Concede to SC ruling on martial law, Calida urges opposition solons

January 1, 2018 - 8:36 AM
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Solicitor General Jose Calida at a briefing in April 2017 (Interaksyon/file photo)

MANILA – Solicitor General Jose Calida urged opposition lawmakers from the House “Magnificent 7” bloc who filed a petition to stop the one-year extension of martial law in Mindanao to concede to the Supreme Court’s ruling declaring President Rodrigo Duterte’s martial law declaration as constitutional.

“The extension of martial law and the suspension of the writ of habeas corpus in Mindanao for one year is not only factual but more importantly, compelling,” Calida said in a statement on Sunday.

The petitioners, led by Albay Rep. Edcel Lagman, asked the high court to issue a temporary restraining order (TRO) or a writ of preliminary injunction to stop the implementation of the re-extension pending adjudication of their petition.

The SC en banc on Friday directed respondents officials from the Executive and Legislative to comment on the Lagman petition in 10 days, but did not issue a TRO as the martial law declaration took effect January 1.

The other petitioners are Representatives Tomasito Villarin, Edgar Erice, Teddy Brawner Baguilat, Jr., Gary Alejano and Emmanuel Billones.

In their petition, the lawmakers asked why the year-long extension of martial law in Mindanao was “inordinately longer” than the original proclamation that limited the declaration to only 60 days.

“A full year re-extension, aside from being factually unwarranted, is oppressively long and patently unconstitutional,” the petitioners said.

CALIDA: CHARTER DOES NOT LIMIT TO 60 DAYS

“He should concede that the Supreme Court already decided that the martial law and the suspension of the privilege of the writ of habeas corpus covered the entire Mindanao,” Calida said, referring to Lagman.

Calida said there was no provision in the 1987 Constitution that limits the period of extension to only 60 days.

“There is no provision in the Constitution that limits the period of extension to 60 days only. “The only criteria: that the invasion of rebellion shall persist and that public safety requires it,” Calida added.

“The 1987 Constitution vested Congress with the authority to extend the proclamation of martial law and the suspension of the writ of habeas corpus for a period to be determined by it,” said Calida.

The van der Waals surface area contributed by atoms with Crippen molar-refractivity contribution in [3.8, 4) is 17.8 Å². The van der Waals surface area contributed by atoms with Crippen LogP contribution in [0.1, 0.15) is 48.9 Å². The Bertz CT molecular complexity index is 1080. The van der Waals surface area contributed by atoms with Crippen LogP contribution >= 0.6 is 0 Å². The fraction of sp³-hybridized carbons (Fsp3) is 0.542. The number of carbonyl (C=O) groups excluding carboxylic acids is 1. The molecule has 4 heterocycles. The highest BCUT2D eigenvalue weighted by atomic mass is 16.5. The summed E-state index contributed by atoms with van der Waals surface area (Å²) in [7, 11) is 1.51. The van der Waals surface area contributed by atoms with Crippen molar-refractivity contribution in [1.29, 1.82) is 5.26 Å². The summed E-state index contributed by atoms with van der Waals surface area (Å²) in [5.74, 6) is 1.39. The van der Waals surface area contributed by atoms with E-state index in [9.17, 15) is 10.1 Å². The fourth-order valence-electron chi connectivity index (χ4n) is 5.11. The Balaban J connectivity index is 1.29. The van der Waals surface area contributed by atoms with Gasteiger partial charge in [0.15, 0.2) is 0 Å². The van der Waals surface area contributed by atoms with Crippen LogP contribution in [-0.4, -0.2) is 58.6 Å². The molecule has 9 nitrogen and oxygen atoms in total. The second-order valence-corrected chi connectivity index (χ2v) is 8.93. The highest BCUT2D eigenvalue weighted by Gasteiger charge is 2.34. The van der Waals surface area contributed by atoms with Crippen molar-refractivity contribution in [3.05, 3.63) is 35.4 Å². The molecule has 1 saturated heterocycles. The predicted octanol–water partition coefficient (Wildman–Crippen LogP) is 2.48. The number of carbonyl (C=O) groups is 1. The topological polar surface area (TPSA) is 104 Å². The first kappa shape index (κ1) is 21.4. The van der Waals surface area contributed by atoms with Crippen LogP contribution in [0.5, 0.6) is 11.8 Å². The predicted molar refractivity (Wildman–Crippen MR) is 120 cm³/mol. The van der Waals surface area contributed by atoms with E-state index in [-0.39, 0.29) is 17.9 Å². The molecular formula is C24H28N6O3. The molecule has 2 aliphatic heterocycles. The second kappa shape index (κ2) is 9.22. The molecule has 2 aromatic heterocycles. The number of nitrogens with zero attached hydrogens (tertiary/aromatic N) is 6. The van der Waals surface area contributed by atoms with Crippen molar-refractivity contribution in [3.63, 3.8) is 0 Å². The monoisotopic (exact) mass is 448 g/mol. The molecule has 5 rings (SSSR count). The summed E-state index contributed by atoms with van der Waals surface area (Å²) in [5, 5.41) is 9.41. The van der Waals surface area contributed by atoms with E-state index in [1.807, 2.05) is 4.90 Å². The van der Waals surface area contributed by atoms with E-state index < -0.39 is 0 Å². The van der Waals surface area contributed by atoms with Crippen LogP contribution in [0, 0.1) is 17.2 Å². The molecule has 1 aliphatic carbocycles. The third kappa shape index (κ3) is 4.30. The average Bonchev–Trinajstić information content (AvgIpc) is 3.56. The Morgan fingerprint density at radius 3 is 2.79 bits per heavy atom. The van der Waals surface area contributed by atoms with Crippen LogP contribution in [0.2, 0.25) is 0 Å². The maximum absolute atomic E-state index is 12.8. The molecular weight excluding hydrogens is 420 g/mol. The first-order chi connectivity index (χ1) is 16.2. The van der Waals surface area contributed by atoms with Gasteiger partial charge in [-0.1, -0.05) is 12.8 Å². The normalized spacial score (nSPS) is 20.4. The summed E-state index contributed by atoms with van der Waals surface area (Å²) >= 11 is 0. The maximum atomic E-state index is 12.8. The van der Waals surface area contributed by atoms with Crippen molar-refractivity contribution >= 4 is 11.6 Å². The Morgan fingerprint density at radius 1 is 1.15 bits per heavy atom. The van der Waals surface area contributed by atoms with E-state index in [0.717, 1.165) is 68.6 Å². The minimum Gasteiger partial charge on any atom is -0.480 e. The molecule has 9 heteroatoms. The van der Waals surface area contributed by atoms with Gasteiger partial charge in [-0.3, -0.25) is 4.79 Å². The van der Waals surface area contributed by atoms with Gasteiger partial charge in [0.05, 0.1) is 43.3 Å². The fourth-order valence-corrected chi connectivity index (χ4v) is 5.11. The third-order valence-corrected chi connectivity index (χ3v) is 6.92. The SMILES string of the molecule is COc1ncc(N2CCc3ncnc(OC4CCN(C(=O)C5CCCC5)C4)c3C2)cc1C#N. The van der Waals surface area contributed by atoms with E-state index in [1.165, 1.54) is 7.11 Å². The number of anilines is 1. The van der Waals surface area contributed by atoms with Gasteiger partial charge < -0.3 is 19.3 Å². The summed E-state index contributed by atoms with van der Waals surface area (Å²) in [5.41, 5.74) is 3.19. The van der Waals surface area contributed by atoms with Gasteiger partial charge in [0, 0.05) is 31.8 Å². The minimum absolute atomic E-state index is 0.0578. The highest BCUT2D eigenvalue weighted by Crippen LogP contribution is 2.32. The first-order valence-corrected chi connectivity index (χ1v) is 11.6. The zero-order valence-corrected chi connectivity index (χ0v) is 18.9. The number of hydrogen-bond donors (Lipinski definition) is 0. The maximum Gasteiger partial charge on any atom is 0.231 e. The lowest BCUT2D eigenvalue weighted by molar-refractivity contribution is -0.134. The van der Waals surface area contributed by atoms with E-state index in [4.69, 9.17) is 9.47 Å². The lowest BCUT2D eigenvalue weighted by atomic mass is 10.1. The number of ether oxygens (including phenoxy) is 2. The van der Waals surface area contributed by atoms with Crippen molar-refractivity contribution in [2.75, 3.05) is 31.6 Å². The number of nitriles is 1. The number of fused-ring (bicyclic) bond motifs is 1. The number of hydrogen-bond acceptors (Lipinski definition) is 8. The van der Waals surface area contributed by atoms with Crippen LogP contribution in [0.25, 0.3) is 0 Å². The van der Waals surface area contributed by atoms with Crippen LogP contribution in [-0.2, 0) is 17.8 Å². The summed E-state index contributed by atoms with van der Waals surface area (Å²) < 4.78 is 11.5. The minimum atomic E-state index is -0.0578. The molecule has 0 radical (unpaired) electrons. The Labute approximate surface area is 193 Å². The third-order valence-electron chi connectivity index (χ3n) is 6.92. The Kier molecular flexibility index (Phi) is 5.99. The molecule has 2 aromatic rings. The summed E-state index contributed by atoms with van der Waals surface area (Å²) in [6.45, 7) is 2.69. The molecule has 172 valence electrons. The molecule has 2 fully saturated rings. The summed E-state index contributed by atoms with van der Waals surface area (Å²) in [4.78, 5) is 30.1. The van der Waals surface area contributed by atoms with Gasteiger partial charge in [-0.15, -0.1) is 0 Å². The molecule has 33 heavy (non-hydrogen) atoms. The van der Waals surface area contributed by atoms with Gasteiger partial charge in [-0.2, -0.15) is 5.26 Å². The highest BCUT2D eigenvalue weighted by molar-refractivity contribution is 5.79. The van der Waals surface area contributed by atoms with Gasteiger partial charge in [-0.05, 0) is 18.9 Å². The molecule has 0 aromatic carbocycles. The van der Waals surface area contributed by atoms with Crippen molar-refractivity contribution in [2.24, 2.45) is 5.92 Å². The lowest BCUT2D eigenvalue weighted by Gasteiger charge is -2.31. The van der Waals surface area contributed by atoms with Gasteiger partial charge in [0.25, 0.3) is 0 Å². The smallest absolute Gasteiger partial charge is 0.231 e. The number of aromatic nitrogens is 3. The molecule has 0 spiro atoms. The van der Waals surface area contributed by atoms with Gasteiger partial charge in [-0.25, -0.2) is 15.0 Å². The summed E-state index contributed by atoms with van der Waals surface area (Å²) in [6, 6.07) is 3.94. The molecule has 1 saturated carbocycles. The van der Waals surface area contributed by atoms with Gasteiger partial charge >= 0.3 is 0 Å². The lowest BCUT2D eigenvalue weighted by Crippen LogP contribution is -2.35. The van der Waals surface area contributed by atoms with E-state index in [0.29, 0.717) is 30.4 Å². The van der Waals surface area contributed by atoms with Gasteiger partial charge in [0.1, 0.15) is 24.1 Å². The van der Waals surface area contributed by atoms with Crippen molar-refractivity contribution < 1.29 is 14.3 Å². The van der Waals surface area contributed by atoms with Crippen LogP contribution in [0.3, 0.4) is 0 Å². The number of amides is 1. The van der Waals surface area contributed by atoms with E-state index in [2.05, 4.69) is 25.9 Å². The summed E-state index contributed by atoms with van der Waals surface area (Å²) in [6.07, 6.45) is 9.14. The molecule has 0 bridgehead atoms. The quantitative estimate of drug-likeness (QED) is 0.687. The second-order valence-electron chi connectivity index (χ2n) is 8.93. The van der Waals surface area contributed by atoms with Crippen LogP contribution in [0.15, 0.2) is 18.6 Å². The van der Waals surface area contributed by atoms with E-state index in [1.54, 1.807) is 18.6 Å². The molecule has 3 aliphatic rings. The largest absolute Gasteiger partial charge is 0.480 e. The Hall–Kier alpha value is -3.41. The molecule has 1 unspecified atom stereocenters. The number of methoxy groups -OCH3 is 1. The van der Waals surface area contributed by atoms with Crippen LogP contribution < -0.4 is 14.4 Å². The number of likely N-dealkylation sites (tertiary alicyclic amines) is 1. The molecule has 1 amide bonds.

“This is a political question as it is a controversy which revolves around policy choices and value determinations constitutionally committed to the executive or legislative branches for resolution,” he added.

Defending the extension of the iron rule, Calida called the argument of the opposition lawmakers “asinine,” or in other words, “stupid.”

“The argument that this rebellion can be quelled in 60 days is asinine,” he said.

While Marawi City was already liberated by the state troops last October, Calida said there was still an “on-going” rebellion in Mindanao.

“In fact, the rebellion staged by various secessionists, jihadists, terrorists and communist groups in various places in Mindanao has been festering for several decades now. The argument that this rebellion can be quelled in 60 days is asinine,” Calida said.

“Anyone who doubts the necessity of the extension should visit the various strongholds of the rebellious groups scattered all over Mindanao and see for himself their awesome armaments and the cadres of combatants whose avowed missions are to overthrow the government or to carve out provinces away from the sovereignty of the Philippines,” he added.

Calida also dared the opposition lawmakers to visit the strongholds of the rebel groups to see for themselves the “awesome armaments” and the “cadres of combatants” to be used to bring down the government.

In a two-page order issued Friday, the SC gave the respondents — represented by Solicitor General Jose Calida — 10 days to comment on the petition for a temporary restraining order against the extension.

The respondents were Senate President Aquilino Pimentel III, House Speaker Pantaleon Alvarez, Executive Secretary Salvador Medialdea, Defense Secretary Delfin Lorenzana, Budget Secretary Benjamin Diokno and Armed Forces of the Philippines chief Rey Leonardo Guerrero.

“The petition appears to be sufficient in form and substance” and consequently required the respondents Senate President Aquilino Pimentel III and Speaker Pantaleon Alvarez, among others, to “comment on the petition and the prayer for temporary restraining order or writ of preliminary injunction within a non-extendible period of ten (10) days from notice hereof,” the SC said.

In a 240-27 vote, both chambers of Congress voted to approve Duterte’s request to extend the declaration of martial law in Mindanao until the end of 2018.

POLITICAL PROCESS

Calida explained that Congress’ vote declaring the extension as valid was a political process. “The congressional imprimatur on the validity of the extension is a political question that has been resolved by the legislature,” the solicitor general said.

Earlier this month, the government’s top lawyer scored legal victories in the Supreme Court after a majority of the justices voted in favor of Duterte’s declaration of martial law and affirmed their decision with finality.

The SC’s 82-page landmark decision, penned by Associate Justice Mariano Del Castillo, said that the 1987 Constitution grants Duterte the prerogative to put any part of the country under martial rule.

“There is no constitutional edict that martial law should be confined only in the particular place where the armed public uprising actually transpired,” the SC declared.